All the above, in equal measure. Although, having been a life-long cat person, I found myself moved to equal parts dog and cat person when we got our puppy in October99. Then (timing is an interesting thing) just yesterday, I became a card-carrying dog person for life... One of the cats was curled up on the rocking chair in the living room and the puppy was nowhere to be seen. I plucked a guitar from its case, settled down into the couch, and strummed an E chord. Before the strings fell silent l I turned to see the now vacant chair rocking back and forth -- an echo of its former occupant. Before the chair fell still, the puppy was there, at my feet, looking up expectantly waiting for the next chord. Dogs are the best!

Peanut, that magical bean. Who would have ever thought that there would be a legume that would go so well with chocolate, with caramel, with ice cream? Can you imagine chocolate covered string beans? Milky Way bars with peas in them? What about peanut brittle made, instead, with kidney beans. I rest my case.

With all of which I agree wholeheartedly. Except that I do eat the little plastic cherries now and then. Sweet and cloying; not high-quality, but with an appealing shamelessness...

Nomic tomorrow, probably; there's still time to get your move in!

Saturday, March 4, 2000

Jorn's mention that this log is painful to read with his (rather unique) browser settings inspires a brief survey. Responses greatly appreciated!

"I'm reading this on using . Design-wise, this log is In particular, . Oh, and the text "responses greatly appreciated" up above there appear in a funny "brush" font. "

Thanks very!

Games everyone can play: regular readers will know that I'm a fan of openlog, the Pitas weblog that anyone in the world can add to, edit, or change the design of. And I have my own (somewhat more restrictive) gLog log that anyone can add to if they go to the trouble of finding the password (it's "swordfish").

My most recent discovery in this area is metababy (cited on Apathy). It's just a collection of HTML pages that anyone can edit, or create new ones of. It's wonderful! (Go add some stuff yourself today.)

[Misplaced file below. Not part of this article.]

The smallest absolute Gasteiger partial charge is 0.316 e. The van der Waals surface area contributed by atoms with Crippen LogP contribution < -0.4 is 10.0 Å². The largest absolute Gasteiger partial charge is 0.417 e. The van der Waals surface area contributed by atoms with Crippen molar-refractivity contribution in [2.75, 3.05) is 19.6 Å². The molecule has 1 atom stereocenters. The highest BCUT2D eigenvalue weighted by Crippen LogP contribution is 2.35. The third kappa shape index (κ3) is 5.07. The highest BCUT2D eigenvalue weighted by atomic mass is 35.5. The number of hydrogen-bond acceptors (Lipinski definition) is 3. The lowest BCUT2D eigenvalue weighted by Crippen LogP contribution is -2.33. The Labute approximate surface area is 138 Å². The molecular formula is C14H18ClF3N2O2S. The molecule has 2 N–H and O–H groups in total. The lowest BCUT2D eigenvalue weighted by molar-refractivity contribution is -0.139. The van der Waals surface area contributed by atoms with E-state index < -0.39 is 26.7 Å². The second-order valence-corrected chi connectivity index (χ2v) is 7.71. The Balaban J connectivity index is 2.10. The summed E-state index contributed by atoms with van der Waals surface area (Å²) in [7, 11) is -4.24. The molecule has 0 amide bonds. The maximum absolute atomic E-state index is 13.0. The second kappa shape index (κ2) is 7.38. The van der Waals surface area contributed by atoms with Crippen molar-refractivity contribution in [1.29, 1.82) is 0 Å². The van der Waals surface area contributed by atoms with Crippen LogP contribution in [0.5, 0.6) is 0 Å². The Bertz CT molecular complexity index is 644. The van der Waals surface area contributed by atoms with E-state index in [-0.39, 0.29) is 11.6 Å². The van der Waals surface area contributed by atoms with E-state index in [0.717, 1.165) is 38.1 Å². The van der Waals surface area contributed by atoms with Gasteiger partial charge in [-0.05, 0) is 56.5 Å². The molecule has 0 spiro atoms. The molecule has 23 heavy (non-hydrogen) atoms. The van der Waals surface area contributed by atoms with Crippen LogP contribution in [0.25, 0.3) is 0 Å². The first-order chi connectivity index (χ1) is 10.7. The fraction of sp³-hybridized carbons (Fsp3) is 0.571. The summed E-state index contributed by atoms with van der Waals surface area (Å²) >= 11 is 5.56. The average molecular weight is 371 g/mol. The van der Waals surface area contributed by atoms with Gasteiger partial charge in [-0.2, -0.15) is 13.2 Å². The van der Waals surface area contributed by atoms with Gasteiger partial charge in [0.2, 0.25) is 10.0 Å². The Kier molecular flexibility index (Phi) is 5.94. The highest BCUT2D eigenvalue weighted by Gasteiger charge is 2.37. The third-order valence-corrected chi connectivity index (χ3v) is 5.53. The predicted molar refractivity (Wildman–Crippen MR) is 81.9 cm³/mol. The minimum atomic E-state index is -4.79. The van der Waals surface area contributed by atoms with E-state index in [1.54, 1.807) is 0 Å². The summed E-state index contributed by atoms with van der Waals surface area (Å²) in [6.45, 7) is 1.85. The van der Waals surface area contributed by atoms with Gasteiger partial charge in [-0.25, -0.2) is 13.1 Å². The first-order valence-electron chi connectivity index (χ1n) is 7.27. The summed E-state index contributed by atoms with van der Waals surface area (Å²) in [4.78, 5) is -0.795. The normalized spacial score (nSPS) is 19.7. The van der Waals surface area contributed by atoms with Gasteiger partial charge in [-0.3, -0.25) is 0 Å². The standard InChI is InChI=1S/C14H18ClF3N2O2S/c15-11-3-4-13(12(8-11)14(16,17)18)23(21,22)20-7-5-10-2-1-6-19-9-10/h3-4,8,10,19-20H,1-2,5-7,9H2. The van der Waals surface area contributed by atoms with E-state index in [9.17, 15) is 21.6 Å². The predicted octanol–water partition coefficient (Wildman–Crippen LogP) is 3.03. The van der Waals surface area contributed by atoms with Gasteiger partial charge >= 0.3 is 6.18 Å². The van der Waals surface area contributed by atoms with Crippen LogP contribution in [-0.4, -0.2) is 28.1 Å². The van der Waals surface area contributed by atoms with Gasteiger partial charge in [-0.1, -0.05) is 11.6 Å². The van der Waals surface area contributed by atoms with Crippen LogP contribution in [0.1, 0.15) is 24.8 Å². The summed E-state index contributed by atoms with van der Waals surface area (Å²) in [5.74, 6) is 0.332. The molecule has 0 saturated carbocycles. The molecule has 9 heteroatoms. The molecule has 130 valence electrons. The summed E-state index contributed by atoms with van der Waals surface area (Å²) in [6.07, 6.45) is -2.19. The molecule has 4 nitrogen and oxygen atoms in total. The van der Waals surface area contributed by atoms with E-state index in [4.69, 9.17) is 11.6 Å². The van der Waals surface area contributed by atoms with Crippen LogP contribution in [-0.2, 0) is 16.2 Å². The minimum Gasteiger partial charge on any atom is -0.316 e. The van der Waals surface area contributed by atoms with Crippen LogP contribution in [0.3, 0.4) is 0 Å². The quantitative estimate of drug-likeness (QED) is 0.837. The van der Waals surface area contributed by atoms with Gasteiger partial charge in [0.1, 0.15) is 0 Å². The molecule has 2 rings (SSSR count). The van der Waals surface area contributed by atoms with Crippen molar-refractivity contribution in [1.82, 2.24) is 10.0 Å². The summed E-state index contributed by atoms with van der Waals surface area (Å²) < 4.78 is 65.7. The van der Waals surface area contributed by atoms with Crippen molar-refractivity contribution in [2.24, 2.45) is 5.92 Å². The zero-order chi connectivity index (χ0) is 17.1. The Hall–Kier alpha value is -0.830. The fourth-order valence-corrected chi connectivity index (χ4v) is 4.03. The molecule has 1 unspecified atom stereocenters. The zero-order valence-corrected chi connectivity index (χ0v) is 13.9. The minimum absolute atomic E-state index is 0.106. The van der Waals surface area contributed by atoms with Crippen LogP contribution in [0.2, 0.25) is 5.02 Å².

I plan to treat the Metababy changes page as a weblog for monitoring purposes. Maybe someone'll add it to LinkWatcher!

Remind me to talk about Wikis sometime...

On yesterday's review, a reader asks "Would you recommend Understanding Comics to someone who generally dislikes comics?"

I think so. In particular, if the comics you generally dislike are the typical American "anatomically impossible two-dimensional superheros in tight suits" comics, the book might help you discover the much wider and more interesting world of comics and sequential art in general. I'm not a big fan of American superhero comics myself; I got to Understanding Comics through looking into Japanese Manga, and I was doing that exactly because they seemed so much richer and more varied than the comics you can buy at the newsstand around here.

If for some reason you dislike the whole concept of having pictures and words at the same time, I'd still urge you to read the book, as it could change your mind; on the other hand, you might want to borrow it rather than buy it in that case, just in case.   *8)  

Two notes on yesterday's dynamic-font stuff. First, note that the free pfrs on the truedoc site don't work reliably on pages fetched in the "file:" domain (the FAQ says that they don't work at all there, but in my experience they occasionally do).

Second, in Windows IE (at least on my system), text displayed in one of the dynamic fonts looks horrible without Windows font smoothing turned on. You turn it on in Display Properties, by checking "Smooth Edges of Screen Fonts". If you have a Win95 system that doesn't have that checkbox, you can download and install the font smoother add-on from Microsoft.

Once you've turned it on, the dynamic fonts will look as good in IE as they do in Netscape. On the other hand, all fonts will be subject to smoothing, and fonts that were already rather spindly (like good old Garamond) get sort of anemic (the Garamond period and colon vanish almost entirely). So far I haven't decided whether or not to leave smoothing on.

Are you a cat person, or a dog person? Hot fudge, or butterscotch? Morning, or midnight? Late, or early? Tight, or loose? Plain, or peanut?

Friday, March 3, 2000

Rhinovirus update: I felt well enough this morning to go to the Gym, although I did the Aerobics Things rather than the Lifting Heavy Things Things. Even then, I felt pretty drained afterward (but in an energetic sort of way).